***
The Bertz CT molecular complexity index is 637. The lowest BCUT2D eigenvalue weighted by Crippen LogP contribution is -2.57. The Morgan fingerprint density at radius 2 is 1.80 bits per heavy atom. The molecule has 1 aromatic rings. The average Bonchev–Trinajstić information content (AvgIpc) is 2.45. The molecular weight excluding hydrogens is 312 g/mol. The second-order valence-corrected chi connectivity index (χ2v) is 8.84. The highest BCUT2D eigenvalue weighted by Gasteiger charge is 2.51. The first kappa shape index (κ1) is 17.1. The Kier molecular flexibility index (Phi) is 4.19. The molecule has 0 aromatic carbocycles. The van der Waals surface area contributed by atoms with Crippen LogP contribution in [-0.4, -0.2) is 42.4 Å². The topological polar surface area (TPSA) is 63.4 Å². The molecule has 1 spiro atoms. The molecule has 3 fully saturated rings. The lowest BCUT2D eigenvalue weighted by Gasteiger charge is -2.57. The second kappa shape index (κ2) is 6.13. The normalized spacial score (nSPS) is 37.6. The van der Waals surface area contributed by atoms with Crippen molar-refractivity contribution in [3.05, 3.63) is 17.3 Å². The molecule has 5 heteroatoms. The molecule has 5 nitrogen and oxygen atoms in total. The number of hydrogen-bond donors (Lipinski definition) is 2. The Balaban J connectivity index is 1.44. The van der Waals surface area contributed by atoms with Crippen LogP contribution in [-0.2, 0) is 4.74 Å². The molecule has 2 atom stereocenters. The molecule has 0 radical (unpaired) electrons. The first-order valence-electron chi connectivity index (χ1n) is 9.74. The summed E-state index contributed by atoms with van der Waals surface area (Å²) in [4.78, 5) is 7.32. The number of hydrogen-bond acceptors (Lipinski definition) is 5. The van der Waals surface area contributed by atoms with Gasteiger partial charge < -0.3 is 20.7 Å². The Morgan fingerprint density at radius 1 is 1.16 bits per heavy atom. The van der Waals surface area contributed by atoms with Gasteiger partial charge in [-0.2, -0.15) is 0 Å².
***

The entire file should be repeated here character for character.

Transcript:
The Bertz CT molecular complexity index is 637. The lowest BCUT2D eigenvalue weighted by Crippen LogP contribution is -2.57. The Morgan fingerprint density at radius 2 is 1.80 bits per heavy atom. The molecule has 1 aromatic rings. The average Bonchev–Trinajstić information content (AvgIpc) is 2.45. The molecular weight excluding hydrogens is 312 g/mol. The second-order valence-corrected chi connectivity index (χ2v) is 8.84. The highest BCUT2D eigenvalue weighted by Gasteiger charge is 2.51. The first kappa shape index (κ1) is 17.1. The Kier molecular flexibility index (Phi) is 4.19. The molecule has 0 aromatic carbocycles. The van der Waals surface area contributed by atoms with Crippen LogP contribution in [-0.4, -0.2) is 42.4 Å². The topological polar surface area (TPSA) is 63.4 Å². The molecule has 1 spiro atoms. The molecule has 3 fully saturated rings. The lowest BCUT2D eigenvalue weighted by Gasteiger charge is -2.57. The second kappa shape index (κ2) is 6.13. The normalized spacial score (nSPS) is 37.6. The van der Waals surface area contributed by atoms with Crippen molar-refractivity contribution in [3.05, 3.63) is 17.3 Å². The molecule has 5 heteroatoms. The molecule has 5 nitrogen and oxygen atoms in total. The number of hydrogen-bond donors (Lipinski definition) is 2. The Balaban J connectivity index is 1.44. The van der Waals surface area contributed by atoms with Crippen LogP contribution in [-0.2, 0) is 4.74 Å². The molecule has 2 atom stereocenters. The molecule has 0 radical (unpaired) electrons. The first-order valence-electron chi connectivity index (χ1n) is 9.74. The summed E-state index contributed by atoms with van der Waals surface area (Å²) in [4.78, 5) is 7.32. The number of hydrogen-bond acceptors (Lipinski definition) is 5. The van der Waals surface area contributed by atoms with Gasteiger partial charge < -0.3 is 20.7 Å². The Morgan fingerprint density at radius 1 is 1.16 bits per heavy atom. The van der Waals surface area contributed by atoms with Gasteiger partial charge in [-0.2, -0.15) is 0 Å².